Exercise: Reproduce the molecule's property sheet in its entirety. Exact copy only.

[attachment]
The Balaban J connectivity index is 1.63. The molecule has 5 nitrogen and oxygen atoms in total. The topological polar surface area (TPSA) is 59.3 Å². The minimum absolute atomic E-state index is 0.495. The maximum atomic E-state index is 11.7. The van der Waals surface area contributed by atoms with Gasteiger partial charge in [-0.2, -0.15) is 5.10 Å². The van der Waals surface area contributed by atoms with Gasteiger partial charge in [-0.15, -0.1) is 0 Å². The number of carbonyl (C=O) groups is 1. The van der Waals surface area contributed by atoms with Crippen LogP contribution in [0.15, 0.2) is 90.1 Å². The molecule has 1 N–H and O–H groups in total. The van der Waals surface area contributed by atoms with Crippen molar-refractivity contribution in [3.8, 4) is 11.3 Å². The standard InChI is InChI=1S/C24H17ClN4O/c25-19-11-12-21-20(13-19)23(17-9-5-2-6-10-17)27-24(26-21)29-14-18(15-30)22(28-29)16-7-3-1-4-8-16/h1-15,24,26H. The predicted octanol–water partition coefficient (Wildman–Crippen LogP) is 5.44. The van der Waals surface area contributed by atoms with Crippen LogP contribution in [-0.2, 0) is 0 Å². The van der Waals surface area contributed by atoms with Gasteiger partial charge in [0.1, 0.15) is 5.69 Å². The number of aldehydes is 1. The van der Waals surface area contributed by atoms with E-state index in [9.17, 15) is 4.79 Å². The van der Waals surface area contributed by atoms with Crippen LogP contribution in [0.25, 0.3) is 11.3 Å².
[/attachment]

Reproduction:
The Balaban J connectivity index is 1.63. The molecule has 5 nitrogen and oxygen atoms in total. The topological polar surface area (TPSA) is 59.3 Å². The minimum absolute atomic E-state index is 0.495. The maximum atomic E-state index is 11.7. The van der Waals surface area contributed by atoms with Gasteiger partial charge in [-0.2, -0.15) is 5.10 Å². The van der Waals surface area contributed by atoms with Gasteiger partial charge in [-0.15, -0.1) is 0 Å². The number of carbonyl (C=O) groups is 1. The van der Waals surface area contributed by atoms with Crippen LogP contribution in [0.15, 0.2) is 90.1 Å². The molecule has 1 N–H and O–H groups in total. The van der Waals surface area contributed by atoms with Crippen molar-refractivity contribution in [3.8, 4) is 11.3 Å². The standard InChI is InChI=1S/C24H17ClN4O/c25-19-11-12-21-20(13-19)23(17-9-5-2-6-10-17)27-24(26-21)29-14-18(15-30)22(28-29)16-7-3-1-4-8-16/h1-15,24,26H. The predicted octanol–water partition coefficient (Wildman–Crippen LogP) is 5.44. The van der Waals surface area contributed by atoms with Crippen LogP contribution in [-0.2, 0) is 0 Å². The van der Waals surface area contributed by atoms with Gasteiger partial charge in [0.1, 0.15) is 5.69 Å². The number of aldehydes is 1. The van der Waals surface area contributed by atoms with E-state index in [9.17, 15) is 4.79 Å². The van der Waals surface area contributed by atoms with Crippen LogP contribution in [0.25, 0.3) is 11.3 Å².